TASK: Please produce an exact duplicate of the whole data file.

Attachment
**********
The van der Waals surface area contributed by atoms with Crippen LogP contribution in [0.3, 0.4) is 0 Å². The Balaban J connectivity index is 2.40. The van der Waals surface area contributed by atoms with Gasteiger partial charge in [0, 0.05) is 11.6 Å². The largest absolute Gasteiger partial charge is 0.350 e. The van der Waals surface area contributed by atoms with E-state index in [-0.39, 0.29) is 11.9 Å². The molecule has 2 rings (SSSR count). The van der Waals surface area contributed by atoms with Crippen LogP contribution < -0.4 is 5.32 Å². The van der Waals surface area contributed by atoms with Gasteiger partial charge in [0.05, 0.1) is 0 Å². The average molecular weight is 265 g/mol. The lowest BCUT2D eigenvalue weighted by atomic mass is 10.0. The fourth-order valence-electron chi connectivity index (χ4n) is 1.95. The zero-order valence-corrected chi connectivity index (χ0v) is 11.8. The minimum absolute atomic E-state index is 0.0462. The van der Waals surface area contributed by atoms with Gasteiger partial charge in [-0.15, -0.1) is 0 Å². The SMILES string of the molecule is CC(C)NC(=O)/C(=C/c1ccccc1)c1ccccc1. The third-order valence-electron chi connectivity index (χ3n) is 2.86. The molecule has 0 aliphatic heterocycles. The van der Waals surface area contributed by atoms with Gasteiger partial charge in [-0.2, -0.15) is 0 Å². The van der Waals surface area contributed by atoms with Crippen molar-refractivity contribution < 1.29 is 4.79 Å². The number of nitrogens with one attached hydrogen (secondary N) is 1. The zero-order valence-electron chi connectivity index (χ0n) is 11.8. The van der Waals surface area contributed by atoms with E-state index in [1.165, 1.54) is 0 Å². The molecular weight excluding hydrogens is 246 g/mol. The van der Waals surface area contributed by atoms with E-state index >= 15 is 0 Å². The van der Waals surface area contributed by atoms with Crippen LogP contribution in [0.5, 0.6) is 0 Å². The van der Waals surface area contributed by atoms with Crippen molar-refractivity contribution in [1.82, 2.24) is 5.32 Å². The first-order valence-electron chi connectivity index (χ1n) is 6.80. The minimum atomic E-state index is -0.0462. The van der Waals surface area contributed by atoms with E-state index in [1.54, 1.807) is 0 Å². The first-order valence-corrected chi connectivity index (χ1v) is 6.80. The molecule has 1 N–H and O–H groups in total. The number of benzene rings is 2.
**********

The van der Waals surface area contributed by atoms with Crippen LogP contribution in [0.3, 0.4) is 0 Å². The Balaban J connectivity index is 2.40. The van der Waals surface area contributed by atoms with Gasteiger partial charge in [0, 0.05) is 11.6 Å². The largest absolute Gasteiger partial charge is 0.350 e. The van der Waals surface area contributed by atoms with E-state index in [-0.39, 0.29) is 11.9 Å². The molecule has 2 rings (SSSR count). The van der Waals surface area contributed by atoms with Crippen LogP contribution < -0.4 is 5.32 Å². The van der Waals surface area contributed by atoms with Gasteiger partial charge in [0.05, 0.1) is 0 Å². The average molecular weight is 265 g/mol. The lowest BCUT2D eigenvalue weighted by atomic mass is 10.0. The fourth-order valence-electron chi connectivity index (χ4n) is 1.95. The zero-order valence-corrected chi connectivity index (χ0v) is 11.8. The minimum absolute atomic E-state index is 0.0462. The van der Waals surface area contributed by atoms with Gasteiger partial charge in [-0.15, -0.1) is 0 Å². The SMILES string of the molecule is CC(C)NC(=O)/C(=C/c1ccccc1)c1ccccc1. The third-order valence-electron chi connectivity index (χ3n) is 2.86. The molecule has 0 aliphatic heterocycles. The van der Waals surface area contributed by atoms with Gasteiger partial charge in [-0.2, -0.15) is 0 Å². The van der Waals surface area contributed by atoms with Crippen molar-refractivity contribution < 1.29 is 4.79 Å². The number of nitrogens with one attached hydrogen (secondary N) is 1. The zero-order valence-electron chi connectivity index (χ0n) is 11.8. The van der Waals surface area contributed by atoms with E-state index in [1.165, 1.54) is 0 Å². The molecular weight excluding hydrogens is 246 g/mol. The van der Waals surface area contributed by atoms with E-state index >= 15 is 0 Å². The van der Waals surface area contributed by atoms with Crippen LogP contribution in [0.5, 0.6) is 0 Å². The van der Waals surface area contributed by atoms with Crippen molar-refractivity contribution in [1.82, 2.24) is 5.32 Å². The first-order valence-electron chi connectivity index (χ1n) is 6.80. The minimum atomic E-state index is -0.0462. The van der Waals surface area contributed by atoms with E-state index in [1.54, 1.807) is 0 Å². The first-order valence-corrected chi connectivity index (χ1v) is 6.80. The molecule has 1 N–H and O–H groups in total. The number of benzene rings is 2.